Districting - Frequently Asked Questions

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Why Choose To Move Towards District Elections Now?

On April 19, 2018, the Palm Springs City Council approved Resolution No. 24406 declaring its intention to transition to district elections, taking advantage of a legal protection that enables cities to transition to district elections voluntarily. In addition, the City has reached an agreement with the proponent to allow the City to conduct additional community outreach related to districting, provided that the process is completed by December 31, 2018.

What Is The Difference Between At-Large and District-Based Elections?

Palm Springs has an at-large election system, where voters of the entire city elect the Mayor and members of the City Council. District elections will divide the City into geographic sections. Voters within said section (district) will vote only for candidates residing within the same district. Voters will not vote for candidates outside of their own district.The City Council will also need to determine whether the Mayoral position should be elected at-large or be a rotating mayor.

What Are "Communities of Interest"?

A "community of interest" is a neighborhood or community that would benefit from being in the same district because of shared interest, views, or characteristics. Possible community features include:

  • shared interests in schools, housing, crime, transit, health conditions, land use, and environmental conditions;
  • common social and civic networks, including churches, temples, homeowner associations, and community centers, and shared use of community spaces, like parks and shopping centers;
  • racial and ethnic compositions, cultural identities, and households that predominantly speak a language other than English;
  • similar socio-economic status, including but not limited to income, home-ownership, and education levels;
  • shared political boundary lines from jurisdictions other than City Council, including school districts, community college districts, and water districts;
  • visible natural and man-made features, street lines and/or City boundary lines.
Click here to download a brief memo regarding "communities of interest."


How Are District Elections Designed To Benefit Voters?

District elections are intended to allow groups of concentrated opposition voters to elect, or otherwise influence, candidates of their choice. Please click here for an enlarged graphic of at-large versus district elections.


How Can I Get Involved & Influence The Shaping of Districts?

Between now through December 2018, the City Council will conduct numerous Public Hearings and Community Engagement Forums to receive community feedback on the proposed composition of districts. Two Public Hearings will be held "pre-map" in which residents will be asked to provide input on potential "communities of interest" that will be used to influence the shaping of district maps. Two additional hearings will be held "post-map" and the community is invited to provide the City Council with feedback in selecting a preferred district map for adoption. Click here for more details about the Public Hearings and Community Engagement Forums.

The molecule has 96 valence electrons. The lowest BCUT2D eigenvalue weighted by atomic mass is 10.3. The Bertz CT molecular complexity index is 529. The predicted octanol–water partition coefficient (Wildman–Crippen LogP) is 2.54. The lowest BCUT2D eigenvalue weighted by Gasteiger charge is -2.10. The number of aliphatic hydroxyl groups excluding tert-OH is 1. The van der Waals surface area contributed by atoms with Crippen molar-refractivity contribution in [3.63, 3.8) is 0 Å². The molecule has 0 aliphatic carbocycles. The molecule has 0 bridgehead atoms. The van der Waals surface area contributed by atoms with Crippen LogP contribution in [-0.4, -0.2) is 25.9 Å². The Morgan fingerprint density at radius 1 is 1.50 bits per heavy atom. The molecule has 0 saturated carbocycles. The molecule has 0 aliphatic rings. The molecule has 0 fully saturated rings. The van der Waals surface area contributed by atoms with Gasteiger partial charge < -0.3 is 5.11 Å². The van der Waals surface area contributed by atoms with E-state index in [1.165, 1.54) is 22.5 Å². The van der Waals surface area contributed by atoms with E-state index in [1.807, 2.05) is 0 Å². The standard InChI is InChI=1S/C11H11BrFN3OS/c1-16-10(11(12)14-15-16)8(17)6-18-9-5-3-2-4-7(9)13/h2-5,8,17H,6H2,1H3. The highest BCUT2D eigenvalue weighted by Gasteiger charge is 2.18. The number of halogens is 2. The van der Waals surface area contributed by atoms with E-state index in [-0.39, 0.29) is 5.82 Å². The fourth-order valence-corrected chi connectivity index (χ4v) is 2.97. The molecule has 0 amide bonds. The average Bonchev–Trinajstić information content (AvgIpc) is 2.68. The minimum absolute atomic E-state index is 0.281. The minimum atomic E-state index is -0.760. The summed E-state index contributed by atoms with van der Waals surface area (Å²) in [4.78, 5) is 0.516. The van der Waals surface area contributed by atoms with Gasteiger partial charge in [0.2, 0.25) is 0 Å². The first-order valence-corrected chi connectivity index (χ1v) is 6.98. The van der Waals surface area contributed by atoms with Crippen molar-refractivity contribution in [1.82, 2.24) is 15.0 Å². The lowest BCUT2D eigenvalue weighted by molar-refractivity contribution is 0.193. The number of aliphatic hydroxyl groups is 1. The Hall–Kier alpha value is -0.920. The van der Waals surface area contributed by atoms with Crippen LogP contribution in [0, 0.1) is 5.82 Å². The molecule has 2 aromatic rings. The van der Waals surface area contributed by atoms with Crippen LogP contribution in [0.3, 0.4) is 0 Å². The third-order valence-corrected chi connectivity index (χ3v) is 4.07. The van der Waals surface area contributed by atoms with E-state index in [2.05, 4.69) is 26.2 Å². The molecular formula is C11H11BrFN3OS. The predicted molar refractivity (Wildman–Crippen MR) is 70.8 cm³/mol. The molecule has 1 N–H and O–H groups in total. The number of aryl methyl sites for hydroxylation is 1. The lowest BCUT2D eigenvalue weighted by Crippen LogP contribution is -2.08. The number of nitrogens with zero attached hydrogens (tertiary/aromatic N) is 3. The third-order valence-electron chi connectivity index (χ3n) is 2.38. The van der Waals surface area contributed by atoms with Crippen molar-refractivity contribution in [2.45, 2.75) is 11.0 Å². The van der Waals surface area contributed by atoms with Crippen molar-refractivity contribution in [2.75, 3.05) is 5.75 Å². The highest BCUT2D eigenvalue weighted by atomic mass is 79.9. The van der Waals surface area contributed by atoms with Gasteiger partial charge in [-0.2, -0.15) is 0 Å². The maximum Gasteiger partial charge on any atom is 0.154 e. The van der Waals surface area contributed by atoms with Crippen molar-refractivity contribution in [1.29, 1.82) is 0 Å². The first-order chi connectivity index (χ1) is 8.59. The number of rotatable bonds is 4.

Who Creates The District Maps?

You! Through your input and feedback on "communities of interest," you will provide valuable feedback to the City's demographer who will prepare several draft district maps. The demographer will ensure that the proposed maps comply with FVRA and CVRA requirements as well as consider the feedback of the community.

Beginning July 12, 2018, the community will have access to "public participation tool kits" which will allow individuals to prepare their own proposed district map(s). Individuals may utilize a simple paper-based tool kit or the online interactive mapping system. Once completed, draft maps may be submitted to the City Clerk's Office and the demographer will prepare a demographic summary for each map submitted.

Shouldn't This Go To The Voters For Approval?

Unfortunately, cities facing allegation of violating the CVRA could still be subject to litigation even if it submits the question of whether to switch to district elections to the voters. Even if the voters ultimately oppose switching to district elections, cities would remain vulnerable to accusations that the election resulted in polarized-voting in violation of the CVRA. Therefore, the City Council must decide whether to follow the procedures under Elections Code Section 10010 or to defend its at-large election system in court.


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